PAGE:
privat-, priv- +

(Latin: individual; not in public life; apart from the State; belonging to an individual)

consumer privacy
1. Laws and regulations that seek to protect an individual from loss of privacy due to failures or limitations of corporate customer privacy measures.
2. Consumer privacy, also known as customer privacy, involves the handling and protection of sensitive personal information that individuals provide in the course of everyday business transactions.

This involves the exchange or use of data electronically or by any other means, including telephone, fax, written correspondence, and even direct word of mouth.

Gradually, customer privacy measures alone have proven to be insufficient to deal with the many hazards of corporate data sharing, corporate mergers, employee turnover, theft of hard drives, or other data-carrying hardware from job locations.

With the advent and evolution of the internet and other electronic methods of mass communications, consumer privacy has become a major issue.

Personal information, when misused or inadequately protected, can result in identity theft, financial fraud, and other problems that collectively cost people around the world, businesses, and governments great financial losses each year.

deprivable (adjective)
1. Capable of being, or liable to be, deprived of something.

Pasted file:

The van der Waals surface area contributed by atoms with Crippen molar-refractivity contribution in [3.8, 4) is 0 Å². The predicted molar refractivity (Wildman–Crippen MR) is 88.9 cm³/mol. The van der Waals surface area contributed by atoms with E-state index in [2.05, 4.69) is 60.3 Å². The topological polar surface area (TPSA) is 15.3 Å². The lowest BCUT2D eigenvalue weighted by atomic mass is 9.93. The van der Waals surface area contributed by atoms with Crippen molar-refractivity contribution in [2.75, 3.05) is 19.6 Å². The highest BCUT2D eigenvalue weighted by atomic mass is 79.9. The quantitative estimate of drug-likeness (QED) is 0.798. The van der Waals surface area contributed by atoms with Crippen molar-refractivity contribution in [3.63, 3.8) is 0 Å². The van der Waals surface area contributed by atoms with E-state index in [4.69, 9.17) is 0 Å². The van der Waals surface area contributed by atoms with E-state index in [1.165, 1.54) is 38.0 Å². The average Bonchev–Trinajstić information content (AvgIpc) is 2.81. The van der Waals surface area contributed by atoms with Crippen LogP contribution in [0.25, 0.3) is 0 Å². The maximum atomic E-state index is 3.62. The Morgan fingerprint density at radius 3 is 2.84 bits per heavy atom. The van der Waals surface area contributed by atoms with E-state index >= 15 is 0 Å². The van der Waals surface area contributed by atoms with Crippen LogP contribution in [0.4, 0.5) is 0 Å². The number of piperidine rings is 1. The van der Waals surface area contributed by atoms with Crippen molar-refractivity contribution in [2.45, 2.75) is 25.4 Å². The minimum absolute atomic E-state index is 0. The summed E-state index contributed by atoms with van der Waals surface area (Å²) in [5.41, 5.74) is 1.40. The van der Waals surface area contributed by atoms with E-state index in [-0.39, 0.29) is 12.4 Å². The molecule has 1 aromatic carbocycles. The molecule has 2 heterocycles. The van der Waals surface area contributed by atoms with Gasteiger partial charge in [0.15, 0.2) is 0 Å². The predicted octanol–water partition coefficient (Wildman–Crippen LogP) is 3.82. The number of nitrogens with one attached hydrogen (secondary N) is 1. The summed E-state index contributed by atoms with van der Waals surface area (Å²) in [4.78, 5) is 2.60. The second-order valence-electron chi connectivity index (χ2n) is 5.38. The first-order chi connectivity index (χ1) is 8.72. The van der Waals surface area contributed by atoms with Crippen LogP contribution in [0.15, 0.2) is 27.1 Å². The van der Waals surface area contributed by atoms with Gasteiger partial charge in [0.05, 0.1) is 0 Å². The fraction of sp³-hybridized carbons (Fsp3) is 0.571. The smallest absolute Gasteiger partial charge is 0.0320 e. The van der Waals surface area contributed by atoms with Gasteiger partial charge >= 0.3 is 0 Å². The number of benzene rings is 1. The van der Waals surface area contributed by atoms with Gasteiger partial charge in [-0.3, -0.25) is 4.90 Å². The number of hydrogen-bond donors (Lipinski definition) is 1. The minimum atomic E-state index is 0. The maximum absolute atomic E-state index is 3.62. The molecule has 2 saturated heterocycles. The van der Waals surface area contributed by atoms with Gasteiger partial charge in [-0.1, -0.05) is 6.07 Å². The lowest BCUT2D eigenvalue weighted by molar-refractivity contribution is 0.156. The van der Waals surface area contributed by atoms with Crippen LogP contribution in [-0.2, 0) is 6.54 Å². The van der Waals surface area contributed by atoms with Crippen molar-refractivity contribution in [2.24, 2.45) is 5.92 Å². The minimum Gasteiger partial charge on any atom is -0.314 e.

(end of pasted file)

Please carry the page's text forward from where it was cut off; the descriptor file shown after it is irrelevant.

2. Liable to be deposed; such as, a king.
1. The state of being without or denied something, especially of being without adequate food, water, and/or shelter.
2. The act of taking something away from someone or preventing anyone from having something.
3. An act of depriving someone of food or money or rights.
4. The disadvantage that results from losing something.
5. In medicine, the loss or absence of body parts, organs, powers, or anything that is needed.
deprive (verb), deprives; deprived; depriving
1. To take away possessions from someone.
2. To prevent somebody from having something.
3. To remove or to withhold something from the enjoyment or possession of a person or people.
4. Etymology: From Middle Latin deprivare, from Latin de-, "entirely" + privare, "to release from, to rob".
Anyone, or anything, that removes or withholds something from the enjoyment or possession of a person or thing.
Fures privatorum in nervo ataque in compentibus aetatem agunt; fures publici in auro ataque in purpura.
Those who steal from private individuals spend their lives in stocks and chains; those who steal from the pubic treasure go dressed in gold and purple.
—Marcus Porcius Cato (234-149.B.C.)
invasion of privacy
1. The wrongful intrusion by individuals or the government into private affairs with which the public has no concern.
2. An encroachment upon the right to be left alone or to be free from publicity.
Seclusion or isolation from the view of, or from contact with, others; secrecy, concealment.
1. Secluded from the sight, presence, or intrusion of others.
2. Of or limited to one person; not available for public use, control, or participation.
3. Designed or intended for one's exclusive use.